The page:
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BlackBerry Limited Message Board

  • indianasteve2002 indianasteve2002 Mar 21, 2013 2:35 PM Flag

    Statements from DoD and UK Government to deny the liars

    Computerworld - A U.S. Department of Defense spokesman on Thursday said a report suggesting the defense agency is dumping BlackBerry devices was inaccurate, and that BlackBerry is still part of ongoing DoD mobile device deployment plans.

    The spokesman contradicted a report in Electronista that cited "well-placed sources" as saying the Defense Department created a pending purchase order for 650,000 Apple iOS devices, including iPhones and tablets. That purchase would replace existing BlackBerry devices that are incompatible with BlackBerry 10, Electronista said.

    The Z10 smartphone running BB10 goes on sale tomorrow in the U.S. on AT&T for $199.99 and a two-year contract. Other carriers will also sell the qwerty-keyboard Q10 in coming weeks.

    In a telephone interview, the DoD spokesman said he didn't know where Electronista got its information, but added, "it is not from an official DoD source." He also said the BlackBerry's future at the Defense Department is still very much alive.

    "We are not dumping BlackBerry as Electronista and others have indicated," said the spokesman, Air Force Lt. Col. Damien Pickart. "We're moving to multiple devices, and that includes BlackBerry."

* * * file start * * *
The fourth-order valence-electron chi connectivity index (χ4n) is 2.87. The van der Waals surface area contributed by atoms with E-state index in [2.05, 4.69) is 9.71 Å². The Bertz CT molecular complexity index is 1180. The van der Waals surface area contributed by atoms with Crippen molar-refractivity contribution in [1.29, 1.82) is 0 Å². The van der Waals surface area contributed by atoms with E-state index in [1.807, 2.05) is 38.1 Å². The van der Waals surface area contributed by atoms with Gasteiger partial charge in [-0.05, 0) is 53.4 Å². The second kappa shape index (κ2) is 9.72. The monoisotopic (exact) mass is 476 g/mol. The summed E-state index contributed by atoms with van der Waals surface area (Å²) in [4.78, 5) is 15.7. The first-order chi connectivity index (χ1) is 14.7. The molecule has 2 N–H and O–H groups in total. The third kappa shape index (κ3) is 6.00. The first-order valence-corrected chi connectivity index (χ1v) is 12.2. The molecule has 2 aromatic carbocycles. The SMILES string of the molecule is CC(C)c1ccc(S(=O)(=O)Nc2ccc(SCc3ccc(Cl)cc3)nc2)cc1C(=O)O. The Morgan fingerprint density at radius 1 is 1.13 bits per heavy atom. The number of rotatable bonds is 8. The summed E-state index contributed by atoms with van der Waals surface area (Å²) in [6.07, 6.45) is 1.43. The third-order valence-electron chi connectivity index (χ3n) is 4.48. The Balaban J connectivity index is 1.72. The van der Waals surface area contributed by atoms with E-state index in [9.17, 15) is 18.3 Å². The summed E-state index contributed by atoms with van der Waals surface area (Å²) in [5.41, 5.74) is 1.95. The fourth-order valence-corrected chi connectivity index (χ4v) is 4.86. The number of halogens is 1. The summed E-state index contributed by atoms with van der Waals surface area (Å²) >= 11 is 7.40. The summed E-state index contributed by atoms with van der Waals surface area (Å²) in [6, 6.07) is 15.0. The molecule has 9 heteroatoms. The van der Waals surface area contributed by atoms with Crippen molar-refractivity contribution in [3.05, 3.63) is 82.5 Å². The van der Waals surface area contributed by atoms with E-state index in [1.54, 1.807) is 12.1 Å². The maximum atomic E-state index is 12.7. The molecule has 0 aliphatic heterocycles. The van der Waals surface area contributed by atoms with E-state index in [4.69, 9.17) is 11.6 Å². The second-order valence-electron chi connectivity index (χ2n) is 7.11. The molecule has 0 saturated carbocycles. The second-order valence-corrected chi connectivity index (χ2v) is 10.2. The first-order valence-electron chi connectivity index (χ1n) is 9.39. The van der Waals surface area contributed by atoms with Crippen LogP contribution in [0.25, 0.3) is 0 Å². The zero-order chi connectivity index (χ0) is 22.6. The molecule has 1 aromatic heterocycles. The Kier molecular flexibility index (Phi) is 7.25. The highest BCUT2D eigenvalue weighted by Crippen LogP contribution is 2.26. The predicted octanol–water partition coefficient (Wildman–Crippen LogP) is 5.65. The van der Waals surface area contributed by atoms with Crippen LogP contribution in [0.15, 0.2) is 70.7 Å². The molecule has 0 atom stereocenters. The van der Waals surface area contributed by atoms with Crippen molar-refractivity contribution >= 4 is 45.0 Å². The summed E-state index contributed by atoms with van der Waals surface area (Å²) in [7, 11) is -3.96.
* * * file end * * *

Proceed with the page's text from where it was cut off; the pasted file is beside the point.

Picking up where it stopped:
Pickart said the Defense Department has 470,000 BlackBerry devices in use, as well as 41,000 Apple iOS devices and 8,700 Android devices.

    On Feb. 15, the Defense Department's CIO Teresa Takai release a phased "Commercial Mobile Device Implementation Plan" that updates a June 2012 mobile strategy that had called for using commercial off-the-shelf products. Takai said in a February memo and in attachments released by the DoD at the time that the implementation plan was contingent on available funds with a specific goal of supporting "100,000 multivendor devices by February 2014."

    The DoD's approach also permits the use of commercial smartphones and tablets over commercial carrier networks for classified communications for the first time through a new NSA security architecture, Takai said. T

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